Friday, September 22, 2006

Friday Hope Blogging

Bruce Mau makes a good point in an interview with WorldChanging:

One of the big discussions in our project was the value of open source. I met this extraordinary guy who runs IIT in India, and he said, "You have no concept of what it means because it's inconsequential to you….You're not going to do it because there's no real incentive for you to do it. When you get to the developing world and go into India and provide free access to software, you have no idea how revolutionary that is in terms of providing tools to people that simply wouldn't have access before."

We were working at MIT the day that they put all of their coursework online. Think about what that does. A kid in India can now access everything that MIT has.
It’s very interesting to think about the extent to which considering a given change “inconsequential” is a luxury. Apropos of which, WorldChanging also has an interview with Inveneo, which builds communication stations in rural Africa:
Our Communication Stations are ultra-low-power PCs, running on Linux, requiring 12 watts of power. They can be run on solar, bicycle, wind, or other power; solar is the primary. This is important because most communities they serve are off the grid. They are very simple machines, with no moving parts, using off-the-shelf technology; they can also can be modified to add voice communication (VOIP).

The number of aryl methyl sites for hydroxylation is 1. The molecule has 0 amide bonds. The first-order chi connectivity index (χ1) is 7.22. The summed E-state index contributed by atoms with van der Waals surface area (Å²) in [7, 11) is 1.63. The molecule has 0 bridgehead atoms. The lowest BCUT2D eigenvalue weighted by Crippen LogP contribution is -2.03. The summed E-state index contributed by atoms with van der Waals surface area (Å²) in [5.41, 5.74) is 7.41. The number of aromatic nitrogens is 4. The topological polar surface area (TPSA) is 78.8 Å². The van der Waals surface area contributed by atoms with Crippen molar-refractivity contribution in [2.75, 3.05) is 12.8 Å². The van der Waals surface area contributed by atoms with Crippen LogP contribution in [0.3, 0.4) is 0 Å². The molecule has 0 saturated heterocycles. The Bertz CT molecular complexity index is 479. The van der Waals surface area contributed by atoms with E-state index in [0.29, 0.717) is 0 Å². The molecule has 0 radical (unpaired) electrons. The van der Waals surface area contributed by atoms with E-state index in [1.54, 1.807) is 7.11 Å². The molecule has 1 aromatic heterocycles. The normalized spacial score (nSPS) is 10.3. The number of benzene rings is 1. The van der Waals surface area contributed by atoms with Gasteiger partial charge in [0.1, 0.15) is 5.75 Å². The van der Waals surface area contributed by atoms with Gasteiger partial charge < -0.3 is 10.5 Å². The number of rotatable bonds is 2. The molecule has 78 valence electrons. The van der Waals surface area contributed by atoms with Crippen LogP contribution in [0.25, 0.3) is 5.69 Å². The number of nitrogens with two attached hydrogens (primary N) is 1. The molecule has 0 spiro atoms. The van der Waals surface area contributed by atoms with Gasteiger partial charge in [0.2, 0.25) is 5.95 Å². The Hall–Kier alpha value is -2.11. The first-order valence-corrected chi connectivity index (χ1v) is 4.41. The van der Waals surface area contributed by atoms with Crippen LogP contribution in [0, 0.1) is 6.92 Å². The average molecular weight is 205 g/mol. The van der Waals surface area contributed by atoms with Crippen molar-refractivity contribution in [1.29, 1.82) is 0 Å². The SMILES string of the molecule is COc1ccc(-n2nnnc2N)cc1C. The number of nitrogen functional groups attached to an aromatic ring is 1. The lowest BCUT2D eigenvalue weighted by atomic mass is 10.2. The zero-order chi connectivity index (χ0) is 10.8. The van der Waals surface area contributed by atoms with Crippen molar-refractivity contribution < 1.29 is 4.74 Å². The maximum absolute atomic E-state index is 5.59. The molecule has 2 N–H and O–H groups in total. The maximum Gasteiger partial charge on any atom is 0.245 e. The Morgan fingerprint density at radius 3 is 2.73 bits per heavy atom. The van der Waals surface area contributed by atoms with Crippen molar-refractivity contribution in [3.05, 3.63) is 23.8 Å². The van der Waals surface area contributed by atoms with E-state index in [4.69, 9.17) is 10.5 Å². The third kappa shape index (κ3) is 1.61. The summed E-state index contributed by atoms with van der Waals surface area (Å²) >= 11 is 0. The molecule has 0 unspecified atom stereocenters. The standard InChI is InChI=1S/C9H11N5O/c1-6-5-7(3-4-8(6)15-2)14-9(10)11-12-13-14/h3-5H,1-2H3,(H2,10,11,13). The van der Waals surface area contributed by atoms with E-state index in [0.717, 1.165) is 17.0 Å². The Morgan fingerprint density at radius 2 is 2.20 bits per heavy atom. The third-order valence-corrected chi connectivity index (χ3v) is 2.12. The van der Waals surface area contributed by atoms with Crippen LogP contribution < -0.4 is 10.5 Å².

New open-source tools allow ordinary people to make their own maps:
[Mark] Harrower, an assistant professor of geography at the University of Wisconsin-Madison, is devoted to giving people powerful new tools to improve map-making. Building on his research theme of visualization and animation in cartography, Harrower has created a fleet of public domain software programs that help mapmakers with fundamental tasks such as selecting colors, filtering data, representing change and generalizing lines…. Harrower very strongly believes in making his inventions free and publicly available, rather than locking them up in an academic journal or a commercial license.
Speaking of maps, the federal government has been mapping radiological hotspots in New York’s five boroughs, in order to have a baseline reading in case of a dirty bomb detonation. It found some unexpected areas of radioactivity, including a large piece of parkland on Staten Island that has since been cordoned off from the public. Probably for the best, I’d say.

The government of Namibia is directing all institutions to heat their water with solar power:
It has been found that all Namibian households with electric geysers combined consume N$100 million worth of electricity every year. Suppose the government made it compulsory for all to use solar water heaters, the country would cut down its electricity consumption by between 15 and 20 percent.
Isn’t it odd how the American “unitary executive” claims the right to torture, but not to mandate the use of solar power?

Still, you can mandate solar power for yourself with this attractive little device:
I bought this portable solar panel from SolarStyle on eBay for $20…. With this portable solar panel, I charge my MP3 player, a portable amplifier, a set of battery-powered Sony surround sound speakers, a cellular phone, a digital camera, two LED lamps, a LED booklight, and a LED flashlight.
BushCo’s harebrained attack on the Roadless Rule has run into a wee snag:
A federal judge on Wednesday reinstated the "Roadless Rule," a Clinton-era ban on road construction in nearly a third of national forests. U.S. District Judge Elizabeth Laporte ruled that the Bush administration failed to conduct necessary environmental studies before making changes that allowed states to decide how to manage individual national forests.